20 Terrifying True Facts About David Koresh | 22 Words

Since the Paramount Network launched its gritty 6-part miniseries, Waco, new information about the 51-day FBI siege on the Branch Davidians’ compound at Mount Carmel has come to light.

Here are 20 facts about David Koresh, the Branch Davidians, and the tragedy at Waco that may shock you.

David Koresh’s real name wasn’t David Koresh.

David Koresh was born Vernon Howell to a teenage mother in Texas, who abandoned him for a time before returning to raise him. Vernon never knew his biological father, but his stepfather was alleged to be abusive. Vernon changed his name to David (as in King David from the Bible) Koresh (another Biblical king) after claiming to have an enlightened experience on a trip to Israel in 1990.

Vernon Howell had a severe learning disability and played guitar.

In his younger years, Vernon was teased by classmates when he was placed in Special Education classes due to his challenges in reading. In his adult years, Vernon (then David) would go on to memorize the entire Christian Bible – a feat many of his followers marveled at. Vernon also fancied himself a rockstar, playing guitar and acting as lead singer in a band at local bar gigs.

David Koresh didn’t start the Branch Davidians.

The Branch Davidians were an offshoot of the larger Seventh Day Adventist sect of Christianity. David joined the Davidians at Mount Carmel Center under the leadership of George Roden, whose power he would later usurp.

David Koresh didn’t claim to be Jesus.


The FBI and popular culture have painted a picture of David Koresh seeing himself as a Jesus figure, or a cult leader with a “Messianic Complex." But Koresh actually renounced such direct claims, saying instead that he was a chosen “Lamb of God" and that God spoke directly to him.

The allegations of child abuse at Mt. Carmel were never proven true.

Although Koresh was guilty of taking multiple “spiritual wives," some of whom were shockingly young (14 years old), accusations that child-beatings and ritual abuse of children in general were never proven by the government. A 6-month investigation by the Texas Child Protection Services in 1992 failed to collect any evidence.

Some parents legally signed their young daughters over to Koresh for “spiritual marriage."

In Texas, girls as young as 14-years old could legally marry with the consent of a parent or guardian. Even though Koresh wasn’t legally marrying multiple wives, he still sought out parental approval when taking an underage girl into his harem. Most disturbingly of all, many parents consented to the arrangement.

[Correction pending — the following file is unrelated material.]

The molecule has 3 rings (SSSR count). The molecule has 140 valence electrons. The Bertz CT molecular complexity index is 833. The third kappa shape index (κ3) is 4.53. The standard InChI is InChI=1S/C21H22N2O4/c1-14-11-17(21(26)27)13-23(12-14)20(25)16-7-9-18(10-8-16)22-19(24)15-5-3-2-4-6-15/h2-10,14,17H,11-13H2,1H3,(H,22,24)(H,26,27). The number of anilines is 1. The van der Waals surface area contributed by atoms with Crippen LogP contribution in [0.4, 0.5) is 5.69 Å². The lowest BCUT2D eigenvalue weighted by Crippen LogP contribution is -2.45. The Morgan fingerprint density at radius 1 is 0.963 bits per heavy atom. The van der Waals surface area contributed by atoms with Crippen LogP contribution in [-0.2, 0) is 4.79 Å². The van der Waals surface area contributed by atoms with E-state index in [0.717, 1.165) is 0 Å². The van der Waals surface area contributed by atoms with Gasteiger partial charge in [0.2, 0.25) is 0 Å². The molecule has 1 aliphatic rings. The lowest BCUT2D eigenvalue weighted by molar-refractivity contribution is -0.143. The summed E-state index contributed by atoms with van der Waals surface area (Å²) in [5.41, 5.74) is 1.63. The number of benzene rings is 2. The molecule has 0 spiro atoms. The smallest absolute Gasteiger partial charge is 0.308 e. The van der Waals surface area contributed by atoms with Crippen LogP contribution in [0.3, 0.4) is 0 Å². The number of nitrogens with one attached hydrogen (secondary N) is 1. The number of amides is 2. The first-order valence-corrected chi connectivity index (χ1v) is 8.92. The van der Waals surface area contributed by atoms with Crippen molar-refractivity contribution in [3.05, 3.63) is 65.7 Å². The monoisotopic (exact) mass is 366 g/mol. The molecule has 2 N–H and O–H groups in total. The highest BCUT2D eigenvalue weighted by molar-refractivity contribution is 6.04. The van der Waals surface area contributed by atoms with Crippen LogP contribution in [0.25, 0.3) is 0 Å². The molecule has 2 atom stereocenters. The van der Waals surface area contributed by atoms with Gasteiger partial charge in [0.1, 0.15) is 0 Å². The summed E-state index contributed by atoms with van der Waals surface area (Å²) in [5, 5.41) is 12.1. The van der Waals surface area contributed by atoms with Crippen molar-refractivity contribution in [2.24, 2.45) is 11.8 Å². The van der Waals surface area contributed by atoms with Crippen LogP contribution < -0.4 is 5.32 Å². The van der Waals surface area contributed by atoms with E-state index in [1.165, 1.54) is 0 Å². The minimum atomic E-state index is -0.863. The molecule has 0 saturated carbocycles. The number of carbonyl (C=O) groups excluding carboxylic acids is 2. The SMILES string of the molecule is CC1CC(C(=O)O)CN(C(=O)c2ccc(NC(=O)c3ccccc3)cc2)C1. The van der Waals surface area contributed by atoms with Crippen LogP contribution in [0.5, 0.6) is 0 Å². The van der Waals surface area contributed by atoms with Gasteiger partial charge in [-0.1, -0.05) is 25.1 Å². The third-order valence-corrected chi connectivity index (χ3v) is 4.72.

Koresh also orchestrated sham weddings between the men and women to cover up his polygamous ways.


Because he wasn’t legally married to more than one wife, Koresh’s sexual activity with minors could be prosecuted. Thus, he arranged a union between his youngest wife and another member of the Davidians in order to cover his tracks. Although he didn’t allow the married couple to consummate their marriage, he did require the husband to claim Koresh’s children as his own for legal purposes.

Koresh declared himself husband to ALL of the women at Mt. Carmel – even if they were already married.


In a “prophecy," Koresh told his followers that all of the men were to remain celibate for the rest of their lives, and that he would take on “the burden of sex" for the entire group – even the married couples. Although Koresh lost a handful of followers after declaring this insane rule, many stayed with him and submitted.

Koresh was trying to produce children who would witness the “End Times."


As part of his desire to claim all of the women for himself, Koresh made it his mission to produce 20+ heirs who he though would be the next generation of prophets – prophets who, he said, would usher in the “End Times" as described in the Book of Revelation.

The Branch Davidians were waiting for the world to end.


Because they were an Apocalyptic cult, the Davidians expected the world to end in a hail “of fire and brimstone," as Koresh preached through his interpretation of the Book of Revelation. He claimed to be the only prophet on earth who could unlock the meaning of “the seven seals" – a description in Revelations about exactly how God would bring the world to an end.